medical needs. Construing all inferences in favor of the plaintiff, the motion to dismiss is denied
as to O’Brien.
Brown-Reed is the Healthcare Unit Administrator at Stateville. Compl. ¶ 11. The Court is
unclear as to whether Brown-Reed has any medical training or is merely an administrator.
Brown-Reed was evidently consulted by a grievance officer regarding Guerrero’s August 7
grievance, when she advised that “a referral to see [the] Medical Director is not deemed
necessary.” Id. at ¶ 26. Brown-Reed was also present during the October 29 cell house rounds,
and at some point Guerrero explained his pain and his situation. Id. at ¶ 28, 30. At some point,
Brown-Reed allegedly told O’Brien that Guerrero’s complaints were not “covered by
healthcare.” Id. at ¶ 30. Again, Brown-Reed is entitled to rely on medical judgments, but only if
she actually contacts medical personnel or reviews medical records. Here, Brown-Reed allegedly
told O’Brien that Guerrero’s issues were not covered by her department (and thus, presumably,
were not medical issues at all). One reasonable inference from her statement is that Brown-Reed
did not refer Guerrero’s issues to medical personnel or otherwise rely on medical expertise. Of
course, it might also imply Brown-Reed did consult with doctors who indicated Guerrero lacked
a medical issue. At this stage, the Court must make inferences in the plaintiff’s favor. Therefore,
the motion to dismiss is denied as to Brown-Reed because she had been made aware of
Guerrero’s problems during the cell house round and declined to act on them in any way.
Gomez is the Deputy Director of IDOC. Compl. ¶ 13. On April 29, 2015, Guerrero
approached Gomez during cell house rounds and explained his condition and that he was not
receiving adequate care. Id. at ¶ 42. After Guerrero confirmed he had exhausted his grievances,
Gomez wrote down Guerrero’s name and number and said he would “see what I can do.” Id.
Gomez allegedly also hinted that Guerrero should pursue litigation. Id. This interaction provided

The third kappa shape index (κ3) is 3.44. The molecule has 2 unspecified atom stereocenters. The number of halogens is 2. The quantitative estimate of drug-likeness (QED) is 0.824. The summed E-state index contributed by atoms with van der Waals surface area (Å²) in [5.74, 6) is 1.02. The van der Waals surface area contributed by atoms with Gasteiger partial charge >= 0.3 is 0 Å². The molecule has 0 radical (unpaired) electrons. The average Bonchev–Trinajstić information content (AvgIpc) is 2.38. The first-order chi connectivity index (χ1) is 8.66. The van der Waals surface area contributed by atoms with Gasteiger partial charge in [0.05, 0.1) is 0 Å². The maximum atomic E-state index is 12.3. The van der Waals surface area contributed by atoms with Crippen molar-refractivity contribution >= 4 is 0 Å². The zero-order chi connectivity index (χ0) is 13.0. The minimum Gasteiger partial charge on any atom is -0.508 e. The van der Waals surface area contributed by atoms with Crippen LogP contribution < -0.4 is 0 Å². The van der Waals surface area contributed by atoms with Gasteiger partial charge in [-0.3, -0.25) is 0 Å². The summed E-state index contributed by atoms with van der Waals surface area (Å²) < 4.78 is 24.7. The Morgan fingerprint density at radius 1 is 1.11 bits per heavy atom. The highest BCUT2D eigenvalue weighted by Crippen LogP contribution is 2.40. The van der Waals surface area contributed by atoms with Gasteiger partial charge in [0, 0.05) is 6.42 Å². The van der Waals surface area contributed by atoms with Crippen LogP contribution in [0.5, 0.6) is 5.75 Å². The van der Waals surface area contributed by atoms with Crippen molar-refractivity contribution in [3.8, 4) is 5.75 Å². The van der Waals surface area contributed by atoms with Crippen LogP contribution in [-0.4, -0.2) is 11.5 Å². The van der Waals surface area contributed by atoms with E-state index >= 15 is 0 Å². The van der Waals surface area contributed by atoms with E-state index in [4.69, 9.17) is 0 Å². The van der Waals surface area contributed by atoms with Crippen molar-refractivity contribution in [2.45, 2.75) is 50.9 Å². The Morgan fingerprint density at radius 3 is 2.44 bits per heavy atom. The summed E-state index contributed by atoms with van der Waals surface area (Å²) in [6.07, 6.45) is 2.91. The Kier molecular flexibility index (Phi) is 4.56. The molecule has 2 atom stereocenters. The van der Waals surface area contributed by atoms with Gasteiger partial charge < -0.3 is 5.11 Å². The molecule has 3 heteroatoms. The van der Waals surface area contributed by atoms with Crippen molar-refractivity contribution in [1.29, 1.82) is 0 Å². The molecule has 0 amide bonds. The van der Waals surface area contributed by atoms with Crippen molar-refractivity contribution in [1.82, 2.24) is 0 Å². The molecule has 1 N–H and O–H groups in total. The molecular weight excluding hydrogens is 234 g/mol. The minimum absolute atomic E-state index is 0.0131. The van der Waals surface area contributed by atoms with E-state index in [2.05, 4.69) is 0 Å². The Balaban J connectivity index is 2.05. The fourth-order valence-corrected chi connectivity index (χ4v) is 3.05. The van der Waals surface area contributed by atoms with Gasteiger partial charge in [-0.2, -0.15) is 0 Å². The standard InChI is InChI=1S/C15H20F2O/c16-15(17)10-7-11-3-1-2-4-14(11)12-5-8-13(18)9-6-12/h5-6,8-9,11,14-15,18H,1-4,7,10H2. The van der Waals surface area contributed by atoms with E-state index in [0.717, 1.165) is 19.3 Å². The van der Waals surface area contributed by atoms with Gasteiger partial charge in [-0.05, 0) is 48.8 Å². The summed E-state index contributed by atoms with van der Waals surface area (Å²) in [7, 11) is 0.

Gomez with sufficient personal knowledge to know that Guerrero had a problem and that Gomez
should consult with doctors or otherwise forward Guerrero’s concerns to the medical department.
However, Guerrero appears to have received no information suggesting Gomez took any action.
At this stage, the failure to take any action after being aware of a prisoner’s lack of medical care
causing a painful condition is sufficient to state a claim. Therefore, the motion to dismiss is
denied as to Gomez.
At the time of this lawsuit, Godinez was the Director of IDOC. Compl. ¶ 12. The only
interaction Guerrero is alleged to have had with Godinez is that Guerrero mailed him a letter
regarding his lack of treatment.5 Id. at ¶ 30. The letter, attached the complaint, is addressed
At one point in describing Guerrero’s interaction with Gomez, the complaint says
“Plaintiff shared with Mr. Godinez that he was still experiencing pain.” See Compl. ¶ 42. In
simply to “Director” and is stamped with “inmate issues Nov. 6 2013.” See Compl. Ex. F. IDOC
in its reply claims that the fact Guerrero received his requested relief in June 2014 (a visit with
the Medical Director) suggests Godinez did not act with deliberate indifference. See Def.’s Reply
at 8, ECF No. 72. That five month delay, with no other evidence that Godinez is the reason
Guerrero was seen, is insufficient to suggest Godinez investigated or responded to Guerrero’s
letter. Guerrero was pursing many grievances and clearly making his complaints known to many
different people. Furthermore, although it is quite possible that Godinez may not have received
the letter that is merely addressed to “Director,” it appears to have been received by some official
because it has a receipt stamp. Several courts have allowed allegations such as the failure to
respond to letters regarding a lack of care to move past the motion to dismiss stage, because
(when taking the allegations of the complaint as true) Godinez would have had sufficient
knowledge to require him to act in some way (at least to show that the complaint had been
referred to an appropriate staff member for follow up) if he had read and received the letter. See
Wilder v. Wexford Health Sources, Inc., No. 11 C 4109, 2015 WL 2208440, at *12 (N.D. Ill.
May 8, 2015) (collecting cases). Although the Court is skeptical that factually the letter was
received and read by Godinez himself and that Godinez in fact did nothing, such issues are
factual ones for summary judgment. Therefore, the motion to dismiss is denied as to Godinez.
Because the injunctive relief count can properly be brought against whoever is currently
acting in the official capacities formerly held by the named defendants and there are plausible, if
minimal, allegations that all the defendants except Barnett had sufficient knowledge of
Guerrero’s lack of treatment, the motion to dismiss is denied except as to Barnett and as to
defendants Gomez and O’Brien in regards to Count II. The motion is granted as to Barnett, who
context, the Court construes this as a typo and that the individual Guerrero spoke with was
Gomez and not Godinez.
is dismissed from this case with prejudice. The motion is also granted as to defendants Gomez
and O’Brien as to Count II only; they remain defendants as to Count III. Randy Pfister and John
Baldwin are substituted for Lemke and Godinez, respectively, as to Count II as they currently
serve as the warden of Stateville and the Director of the IDOC.
Dated: July 25, 2017
John J. Tharp, Jr.
United States District Judge